NEW YORK (AP) -- Eric Cressey thinks some injuries can be prevented. After a season in which medical updates overshadowed scouting reports, the New York Yankees hope so.
Cressey was hired by the Yankees in the new role of director of player health and performance, a move made after New York had 30 players make a combined 39 trips to the injured list last year. New York set a big league record for sidelined players, topping the 28 on the 2016 Los Angeles Dodgers.
''You always want to separate bad processes from bad outcomes,'' Cressey said during a conference call Tuesday. ''Players are going to be hit by pitches, but there are definitely things that we can do on the processes side of things to provide a level of individualization in the way that we assess players, in the way that we listen to players and solicit their feedback on what's worked for them.''
The 38-year-old founded Cressey Sports Performance in 2007 and will continue as president of the company, which specializes in kinesiology and biomechanics and maintains facilities in Hudson, Massachusetts, and Palm Beach Gardens, Florida. His clients have included Washington Nationals ace Max Scherzer, New York Mets pitcher Noah Syndergaard and other major leaguers.
Cressey does not think there will be any issues working with players on teams other than the Yankees.
''The number of major league hitting coaches that work with major leaguers from other teams in the offseason is borderline astounding,'' he said.
Cressey expects to make five visits of two-to-five days to the Yankees before their March 26 opener. He will attend most homestands and all trips to Boston's Fenway Park. He's already been at work attending to what he called ''the nitty gritty'' of overhauling player assessment.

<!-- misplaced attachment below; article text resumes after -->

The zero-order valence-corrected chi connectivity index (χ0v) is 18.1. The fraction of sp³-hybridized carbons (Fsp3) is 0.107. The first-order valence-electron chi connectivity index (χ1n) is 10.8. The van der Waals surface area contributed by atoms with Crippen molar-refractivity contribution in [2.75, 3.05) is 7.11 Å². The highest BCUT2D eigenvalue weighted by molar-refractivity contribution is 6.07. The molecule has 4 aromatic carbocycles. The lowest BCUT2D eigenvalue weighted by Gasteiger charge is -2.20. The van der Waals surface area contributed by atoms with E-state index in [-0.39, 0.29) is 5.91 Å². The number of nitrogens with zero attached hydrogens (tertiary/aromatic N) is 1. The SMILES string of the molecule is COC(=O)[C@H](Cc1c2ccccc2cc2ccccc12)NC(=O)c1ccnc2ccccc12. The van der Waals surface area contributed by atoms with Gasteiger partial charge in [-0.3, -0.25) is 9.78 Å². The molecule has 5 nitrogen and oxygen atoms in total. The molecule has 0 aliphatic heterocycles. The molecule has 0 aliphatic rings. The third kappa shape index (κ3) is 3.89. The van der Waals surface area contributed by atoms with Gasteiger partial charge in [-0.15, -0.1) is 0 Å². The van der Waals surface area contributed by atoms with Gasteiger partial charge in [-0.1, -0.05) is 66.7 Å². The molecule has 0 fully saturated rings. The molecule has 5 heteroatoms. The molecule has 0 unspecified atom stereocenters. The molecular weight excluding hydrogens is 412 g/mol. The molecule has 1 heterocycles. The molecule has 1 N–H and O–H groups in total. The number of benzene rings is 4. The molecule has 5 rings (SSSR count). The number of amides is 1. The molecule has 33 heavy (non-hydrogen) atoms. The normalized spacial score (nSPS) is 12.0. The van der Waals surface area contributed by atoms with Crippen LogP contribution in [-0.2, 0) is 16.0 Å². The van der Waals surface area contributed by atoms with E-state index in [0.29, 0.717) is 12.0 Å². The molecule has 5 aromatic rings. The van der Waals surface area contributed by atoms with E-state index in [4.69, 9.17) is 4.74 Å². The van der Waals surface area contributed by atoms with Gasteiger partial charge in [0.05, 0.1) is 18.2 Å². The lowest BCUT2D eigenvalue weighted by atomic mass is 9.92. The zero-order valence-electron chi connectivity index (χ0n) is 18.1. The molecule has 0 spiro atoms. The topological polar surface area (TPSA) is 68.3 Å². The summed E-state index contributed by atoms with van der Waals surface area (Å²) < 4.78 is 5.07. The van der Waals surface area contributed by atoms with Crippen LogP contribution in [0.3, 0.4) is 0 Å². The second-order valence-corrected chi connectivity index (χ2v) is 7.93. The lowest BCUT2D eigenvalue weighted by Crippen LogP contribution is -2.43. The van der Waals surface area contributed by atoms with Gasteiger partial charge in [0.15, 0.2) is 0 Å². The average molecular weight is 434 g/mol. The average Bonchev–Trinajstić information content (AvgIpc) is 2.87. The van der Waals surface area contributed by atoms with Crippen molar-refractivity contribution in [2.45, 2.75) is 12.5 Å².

''There is a lot of behind-the-scenes systems work that we're creating and already have created to help us extend to the minor leagues and just to communicate with the front office,'' Cressey said. ''And special challenges, whether that's relating to trades or looking longer term in terms of finding competitive advantages in the industry.''
Cressey said Yankees director of baseball operations Matt Ferry visited Clemson football, the NBA's San Antonio Spurs and Brooklyn Nets, and also the Mayo Clinic in determining how the team wanted to restructure training. Cressey said he was connected to the Yankees by bullpen catcher Radley Haddad, a friend for many years.
New Yankees pitching coach Matt Blake was a pitching coordinator for Cressey Sports.
''He was really the front line of bringing video analysis to baseball,'' Cressey said. ''It was obviously very mainstream when everyone has an iPhone with incredible resolution and can go slow mo. It wasn't that easy back in 2008, 2009.''
In other moves, Steve Donohue was promoted to the newly created role of director of medical services. The 63-year-old, starting his 42nd year with the team, had been head athletic trainer for eight seasons after working from 1986-2011 as assistant athletic trainer to Gene Monahan.
Tim Lentych, entering his 17th season with the Yankees, was promoted to head athletic trainer. The 41-year-old spent four seasons as assistant athletic trainer.
Michael Schuk, 37, was promoted to director of sports medicine and rehabilitation following six seasons as the team's physical therapist and assistant athletic trainer.
Donovan Santas was hired as assistant director of player health and performance, and Brett McCabe as major league strength and conditioning coach. The 42-year-old Santas had spent the past 17 seasons with Toronto, the last as head of strength and conditioning. McCabe was strength and conditioning coach for San Diego from 2013-18.
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